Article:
Date of Award
Educational Administration and Policy Studies
achievement gap, critical race theory, culturally responsive teaching, opportunity gap
The purpose of this study was to examine early career teacher practice and beliefs about students of color in their classrooms and the relationship between those beliefs and their classroom practices. In this study, seven teachers in the initial five years of their teaching career were interviewed and observed inside of their classrooms using the Quality Responsive Classroom Observation Protocol. The interview questions were developed to look at the beliefs, teacher preparation, and culturally responsive pedagogy of early career teachers. Data was then analyzed using the five tenets of the Critical Race Theory: (1) Centrality of Race and Racism; (2) Challenging the Dominant Perspective; (3) Social Justice; (4) Experiential Knowledge of Students; and (5) Transdisciplinary Perspective. The question that guided this study was: What is the relationship among teachers' cultural sensitivity, their understanding and commitment to culturally responsive pedagogy, and their actual pedagogical practice?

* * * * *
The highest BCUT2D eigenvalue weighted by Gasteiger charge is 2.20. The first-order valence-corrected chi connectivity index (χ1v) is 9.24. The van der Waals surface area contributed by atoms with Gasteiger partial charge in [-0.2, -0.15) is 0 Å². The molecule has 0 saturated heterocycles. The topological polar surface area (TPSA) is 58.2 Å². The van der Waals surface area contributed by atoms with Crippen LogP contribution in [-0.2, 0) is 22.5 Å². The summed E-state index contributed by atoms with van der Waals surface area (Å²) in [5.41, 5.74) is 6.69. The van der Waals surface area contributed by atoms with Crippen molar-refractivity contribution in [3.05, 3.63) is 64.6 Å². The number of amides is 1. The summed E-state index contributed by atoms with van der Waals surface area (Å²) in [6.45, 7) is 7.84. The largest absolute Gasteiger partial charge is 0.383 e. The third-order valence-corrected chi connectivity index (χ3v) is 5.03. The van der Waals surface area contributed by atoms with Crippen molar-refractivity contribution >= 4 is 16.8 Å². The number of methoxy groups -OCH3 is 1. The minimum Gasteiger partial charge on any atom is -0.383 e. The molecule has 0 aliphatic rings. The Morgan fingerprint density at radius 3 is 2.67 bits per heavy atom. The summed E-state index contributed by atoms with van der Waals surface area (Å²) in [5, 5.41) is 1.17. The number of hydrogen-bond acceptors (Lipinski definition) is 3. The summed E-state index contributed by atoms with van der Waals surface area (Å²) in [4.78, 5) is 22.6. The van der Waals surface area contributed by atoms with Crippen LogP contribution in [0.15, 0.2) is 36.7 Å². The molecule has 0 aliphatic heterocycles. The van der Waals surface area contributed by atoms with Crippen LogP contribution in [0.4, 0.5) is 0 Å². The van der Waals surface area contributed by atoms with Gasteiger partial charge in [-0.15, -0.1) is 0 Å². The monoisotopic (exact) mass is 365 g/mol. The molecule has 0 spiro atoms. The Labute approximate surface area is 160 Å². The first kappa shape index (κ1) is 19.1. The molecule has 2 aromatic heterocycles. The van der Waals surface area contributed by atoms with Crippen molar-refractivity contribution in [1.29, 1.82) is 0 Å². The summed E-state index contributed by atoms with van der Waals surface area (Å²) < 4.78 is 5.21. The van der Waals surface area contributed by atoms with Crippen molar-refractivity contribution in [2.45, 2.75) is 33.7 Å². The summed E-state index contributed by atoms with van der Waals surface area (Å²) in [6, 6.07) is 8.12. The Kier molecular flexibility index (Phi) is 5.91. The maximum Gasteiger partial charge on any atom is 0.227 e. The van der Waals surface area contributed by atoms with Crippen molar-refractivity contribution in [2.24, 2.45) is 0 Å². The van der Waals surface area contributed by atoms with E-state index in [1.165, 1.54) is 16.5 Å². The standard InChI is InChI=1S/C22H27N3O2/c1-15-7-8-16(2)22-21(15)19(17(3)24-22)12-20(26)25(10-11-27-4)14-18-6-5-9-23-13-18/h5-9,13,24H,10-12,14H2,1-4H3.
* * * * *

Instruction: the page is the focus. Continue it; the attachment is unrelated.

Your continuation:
The study showed that the espoused beliefs of teachers are not consistent with the pedagogical practices observed in the classroom and that the race of the student does impact the experiences of our students of color within the classroom. The educational practices observed in the classrooms, when examined through the lens of critical race theory, did perpetuate the power of the dominant class. The implications for school leaders were also discussed to help improve future classrooms to meet the needs of our diverse students.
Steinberger, Michelle, "Cultural Sensitivity: Early Career Teacher Beliefs, Espoused Theories, Theories in Use" (2016). Electronic Theses and Dissertations. 1203.
Recieved from ProQuest
Education, Educational leadership